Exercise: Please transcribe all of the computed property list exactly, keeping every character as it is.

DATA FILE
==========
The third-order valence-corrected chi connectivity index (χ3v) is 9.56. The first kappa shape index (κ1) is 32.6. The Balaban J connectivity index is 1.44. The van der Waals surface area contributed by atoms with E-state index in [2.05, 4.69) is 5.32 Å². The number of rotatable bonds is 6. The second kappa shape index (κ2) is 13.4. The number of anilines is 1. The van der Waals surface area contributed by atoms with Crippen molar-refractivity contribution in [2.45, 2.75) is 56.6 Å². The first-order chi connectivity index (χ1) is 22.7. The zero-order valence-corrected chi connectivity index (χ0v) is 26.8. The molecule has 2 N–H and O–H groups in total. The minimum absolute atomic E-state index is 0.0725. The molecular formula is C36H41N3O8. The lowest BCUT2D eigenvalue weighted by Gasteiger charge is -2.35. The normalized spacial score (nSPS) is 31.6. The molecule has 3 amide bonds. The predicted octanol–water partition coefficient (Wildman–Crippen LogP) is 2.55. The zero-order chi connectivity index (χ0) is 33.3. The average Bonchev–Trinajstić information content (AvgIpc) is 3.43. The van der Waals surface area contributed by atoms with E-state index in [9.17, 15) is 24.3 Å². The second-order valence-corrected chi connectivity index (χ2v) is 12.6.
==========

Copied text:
The third-order valence-corrected chi connectivity index (χ3v) is 9.56. The first kappa shape index (κ1) is 32.6. The Balaban J connectivity index is 1.44. The van der Waals surface area contributed by atoms with E-state index in [2.05, 4.69) is 5.32 Å². The number of rotatable bonds is 6. The second kappa shape index (κ2) is 13.4. The number of anilines is 1. The van der Waals surface area contributed by atoms with Crippen molar-refractivity contribution in [2.45, 2.75) is 56.6 Å². The first-order chi connectivity index (χ1) is 22.7. The zero-order valence-corrected chi connectivity index (χ0v) is 26.8. The molecule has 2 N–H and O–H groups in total. The minimum absolute atomic E-state index is 0.0725. The molecular formula is C36H41N3O8. The lowest BCUT2D eigenvalue weighted by Gasteiger charge is -2.35. The normalized spacial score (nSPS) is 31.6. The molecule has 3 amide bonds. The predicted octanol–water partition coefficient (Wildman–Crippen LogP) is 2.55. The zero-order chi connectivity index (χ0) is 33.3. The average Bonchev–Trinajstić information content (AvgIpc) is 3.43. The van der Waals surface area contributed by atoms with E-state index in [9.17, 15) is 24.3 Å². The second-order valence-corrected chi connectivity index (χ2v) is 12.6.